Food Delivery Service Accused of Keeping Worker Tips

BROOKLYN, N.Y. (CN) – A disgruntled Brooklyn resident filed a federal class action Monday against on-demand food delivery service DoorDash, claiming he wanted to tip his delivery driver for good service, not subsidize that worker’s wages for the company.

A New York Times story earlier this month, in which a Metro reporter posed as a food deliveryman, helped pull back the curtain on delivery services’ sometimes questionable employee pay models, including that of DoorDash, which until last week used tips from customers — which the customers thought were going to the delivery workers for their service — to subsidize its own payments to those workers.

Customer Alan Arkin, who says he has made about 38 DoorDash purchases and left 38 tips for what the company calls “dashers,” is demanding compensatory and punitive damages for fraud. He’s represented by Oren Giskan of Giskan Solotaroff & Anderson.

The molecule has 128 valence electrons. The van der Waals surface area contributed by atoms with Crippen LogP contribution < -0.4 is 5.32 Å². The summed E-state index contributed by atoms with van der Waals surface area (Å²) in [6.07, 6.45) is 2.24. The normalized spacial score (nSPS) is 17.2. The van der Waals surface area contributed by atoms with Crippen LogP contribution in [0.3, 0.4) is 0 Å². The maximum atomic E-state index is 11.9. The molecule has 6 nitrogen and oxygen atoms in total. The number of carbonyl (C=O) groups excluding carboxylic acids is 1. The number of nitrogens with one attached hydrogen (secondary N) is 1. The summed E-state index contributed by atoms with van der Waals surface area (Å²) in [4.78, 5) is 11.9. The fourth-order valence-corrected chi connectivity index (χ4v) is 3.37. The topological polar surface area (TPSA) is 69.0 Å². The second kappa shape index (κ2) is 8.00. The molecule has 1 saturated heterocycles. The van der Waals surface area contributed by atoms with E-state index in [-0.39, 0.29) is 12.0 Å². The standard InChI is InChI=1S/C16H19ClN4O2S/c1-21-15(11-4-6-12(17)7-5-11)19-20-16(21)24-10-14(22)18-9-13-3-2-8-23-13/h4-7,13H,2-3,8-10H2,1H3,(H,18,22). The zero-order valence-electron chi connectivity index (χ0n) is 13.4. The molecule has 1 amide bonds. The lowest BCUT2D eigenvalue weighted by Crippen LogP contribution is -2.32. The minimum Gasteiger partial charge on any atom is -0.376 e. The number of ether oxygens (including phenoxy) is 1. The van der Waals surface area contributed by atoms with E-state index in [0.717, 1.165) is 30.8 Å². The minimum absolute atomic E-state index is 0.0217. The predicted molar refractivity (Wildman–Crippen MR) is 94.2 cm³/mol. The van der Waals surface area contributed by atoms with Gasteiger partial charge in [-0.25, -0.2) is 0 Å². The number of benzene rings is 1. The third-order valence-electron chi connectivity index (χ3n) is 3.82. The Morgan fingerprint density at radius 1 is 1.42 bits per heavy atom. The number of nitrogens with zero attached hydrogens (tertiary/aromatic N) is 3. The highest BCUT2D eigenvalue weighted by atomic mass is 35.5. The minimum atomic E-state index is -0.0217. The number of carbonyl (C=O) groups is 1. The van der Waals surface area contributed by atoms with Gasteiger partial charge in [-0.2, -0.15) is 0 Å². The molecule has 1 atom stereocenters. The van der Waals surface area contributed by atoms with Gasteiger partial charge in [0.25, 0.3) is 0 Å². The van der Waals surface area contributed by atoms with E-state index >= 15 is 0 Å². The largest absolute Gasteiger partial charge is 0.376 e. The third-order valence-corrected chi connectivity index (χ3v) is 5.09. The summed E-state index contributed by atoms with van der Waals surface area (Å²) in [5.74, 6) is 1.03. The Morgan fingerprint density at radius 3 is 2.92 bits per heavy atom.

“Had Plaintiff known that the exact tip entered on the DoorDash app was not being received by the Dasher as a wage enhancement for good service, and instead was being paid, in whole or in part, to DoorDash to offset its labor costs, Plaintiff would not have agreed to enter and pay a tip amount on the DoorDash app,” the complaint states.

Though the minimum wage in New York state is $15 an hour, on-demand delivery workers are classified as contractors, meaning their pay structure exists in a bit of a Wild West for wages.

The New York Times reported all the other major delivery services do give drivers their full tips.

Just days after the New York Times story was published, DoorDash announced it was changing its tipping policy.

Representatives for DoorDash did not immediately return a request for comment early Monday evening. Giskan also did not immediately respond to a request for comment.

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